Is a college education worth the price?

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Four reasons why a faith-based college education is valuable
By Jules Glanzer

The regional conferences of the U.S. Mennonite Brethren Church own two schools that have a strong commitment to Christ-centered higher education: Tabor College and Fresno Pacific University. Both schools are strong, faith-based institutions serving in a society that is increasingly post-Christian.

Recently I was asked to participate in a higher education leadership round table focusing on the value and contribution of higher education to the economic and greater good of society. I represented faith-based institutions. In preparation for the conversation, the moderator of the roundtable asked me to speak to the value of a faith-based college and if it was worth the price.  From my vantage point, the answer is yes.  Here is why.

1. The focus of an education at a faith-based college is developing the student’s mind, soul and spirit. There is an intentional integration that works at shaping a committed heart, a meaningful soul and an inquisitive mind. In a speech to presidents of the Council of Christian Colleges and Universities, David Brooks, New York Times columnist, best selling author and Yale professor, said, "You [Christian colleges] have what everybody else is desperate to have: a way of talking about and educating the human person in a way that integrates faith, emotion and intellect…. Almost no other set of institutions in American society has that, and everyone wants it."  He went on to say, "You have a recipe to nurture human beings who have a devoted heart, a courageous mind and a purposeful soul."

2. The intent of an education at a faith-based college is on a transformed life.  A faith-based education is more than acquiring knowledge or learning a set of skills. Our intention is to see a transformed life that is prepared for continued learning, meaningful work and dedicated service. In today's society, it is in vogue to claim that transformation comes from whatever product one is selling. Even the sign on the shoeshine stand in the Denver airport claims that the experience of having your shoes shined will change your life.  A Christian college creates an environment where God's transforming work can happen. And there is a whole lot more at stake than shined shoes.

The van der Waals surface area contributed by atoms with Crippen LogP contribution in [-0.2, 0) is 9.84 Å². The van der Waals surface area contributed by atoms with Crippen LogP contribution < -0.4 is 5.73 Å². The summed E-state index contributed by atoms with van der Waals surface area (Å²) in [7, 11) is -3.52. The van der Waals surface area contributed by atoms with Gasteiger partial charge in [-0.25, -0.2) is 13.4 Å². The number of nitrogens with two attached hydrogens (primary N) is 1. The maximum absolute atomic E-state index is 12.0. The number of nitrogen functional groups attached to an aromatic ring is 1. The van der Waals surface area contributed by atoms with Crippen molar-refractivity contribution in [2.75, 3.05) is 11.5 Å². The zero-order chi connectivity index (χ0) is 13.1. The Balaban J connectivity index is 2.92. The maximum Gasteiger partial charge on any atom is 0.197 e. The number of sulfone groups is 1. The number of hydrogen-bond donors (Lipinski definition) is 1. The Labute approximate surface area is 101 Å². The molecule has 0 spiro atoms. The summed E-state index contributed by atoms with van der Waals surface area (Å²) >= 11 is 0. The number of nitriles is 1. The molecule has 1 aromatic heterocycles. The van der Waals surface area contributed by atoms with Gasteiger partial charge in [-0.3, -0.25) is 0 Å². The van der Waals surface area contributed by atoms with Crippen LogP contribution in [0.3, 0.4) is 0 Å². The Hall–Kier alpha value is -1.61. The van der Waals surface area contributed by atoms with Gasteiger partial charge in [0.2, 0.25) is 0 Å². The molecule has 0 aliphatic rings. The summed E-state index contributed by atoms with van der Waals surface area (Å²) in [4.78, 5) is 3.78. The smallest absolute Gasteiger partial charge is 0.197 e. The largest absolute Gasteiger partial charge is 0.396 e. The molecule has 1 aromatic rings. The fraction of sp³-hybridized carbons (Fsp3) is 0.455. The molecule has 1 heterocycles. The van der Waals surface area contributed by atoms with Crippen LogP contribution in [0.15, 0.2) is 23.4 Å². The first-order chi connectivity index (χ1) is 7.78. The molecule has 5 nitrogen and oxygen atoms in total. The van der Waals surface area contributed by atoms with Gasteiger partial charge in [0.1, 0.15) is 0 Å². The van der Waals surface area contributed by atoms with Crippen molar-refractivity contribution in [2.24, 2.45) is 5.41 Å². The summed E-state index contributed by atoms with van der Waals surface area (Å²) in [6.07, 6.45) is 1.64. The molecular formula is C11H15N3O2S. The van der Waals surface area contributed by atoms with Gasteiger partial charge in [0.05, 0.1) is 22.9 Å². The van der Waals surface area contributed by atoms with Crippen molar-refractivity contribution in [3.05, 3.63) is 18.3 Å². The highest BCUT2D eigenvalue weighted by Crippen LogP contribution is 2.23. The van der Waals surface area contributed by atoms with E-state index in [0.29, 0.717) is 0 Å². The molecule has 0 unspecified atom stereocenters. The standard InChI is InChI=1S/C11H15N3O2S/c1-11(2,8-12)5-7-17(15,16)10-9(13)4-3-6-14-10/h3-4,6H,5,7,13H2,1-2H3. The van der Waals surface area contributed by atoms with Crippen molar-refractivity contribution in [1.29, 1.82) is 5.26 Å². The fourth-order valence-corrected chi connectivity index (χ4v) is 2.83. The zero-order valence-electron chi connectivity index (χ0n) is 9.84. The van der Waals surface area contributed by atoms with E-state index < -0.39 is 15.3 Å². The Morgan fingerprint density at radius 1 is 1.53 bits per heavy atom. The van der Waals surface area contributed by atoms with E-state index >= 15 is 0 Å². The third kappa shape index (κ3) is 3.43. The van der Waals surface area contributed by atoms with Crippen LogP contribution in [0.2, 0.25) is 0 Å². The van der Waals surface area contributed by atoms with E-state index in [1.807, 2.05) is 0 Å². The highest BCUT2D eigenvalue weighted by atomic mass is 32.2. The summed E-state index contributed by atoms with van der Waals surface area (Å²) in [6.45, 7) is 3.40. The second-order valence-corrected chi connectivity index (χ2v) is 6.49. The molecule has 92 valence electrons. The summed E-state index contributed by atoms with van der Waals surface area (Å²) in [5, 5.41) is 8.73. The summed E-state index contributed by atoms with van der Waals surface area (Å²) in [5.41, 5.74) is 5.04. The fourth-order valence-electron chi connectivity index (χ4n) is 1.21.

3. The outcome of an education at a faith-based college is a heart and life of service.  When we are at our best, we send graduates into the world with a mindset for service and an understanding that their chosen vocation is a way to participate with God's mission in the world, making the world more as he intended it to be. If we do our job, our graduates will enter the marketplace understanding that giving ourselves away in the service of others in the name of Jesus is how we are to live. Instead of being concerned about ourselves, we are concerned for others, and we demonstrate that by entering a life of service. Each day I walk onto the Tabor College campus, I pass Centennial Plaza where a sign reminds me that I have been "Called to Serve."  That sacred space on campus embodies the intended outcome of an education from a faith-based college. 

4. The influence of an education at a faith-based college is a better society. In today's American society having a strong evangelical faith labels one as extreme and irrelevant.  Yet I believe that our faith-based colleges across the nation contribute to the common good of society. And if you want to know if it is worth the price, ask the people touched by our graduates. Ask our graduates who are serving others, touching lives all over the world.

Jules Glanzer is president of Tabor College, the Mennonite Brethren college with campuses in Hillsboro and Wichita, Kan.

 

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This article is part of the CL Archives. Articles published between August 2017 and July 2008 were posted on a previous website and are archived here for your convenience. We have also posted occasional articles published prior to 2008 as part of the archive. To report a problem with the archived article, please contact the CL editor at editor@usmb.org.

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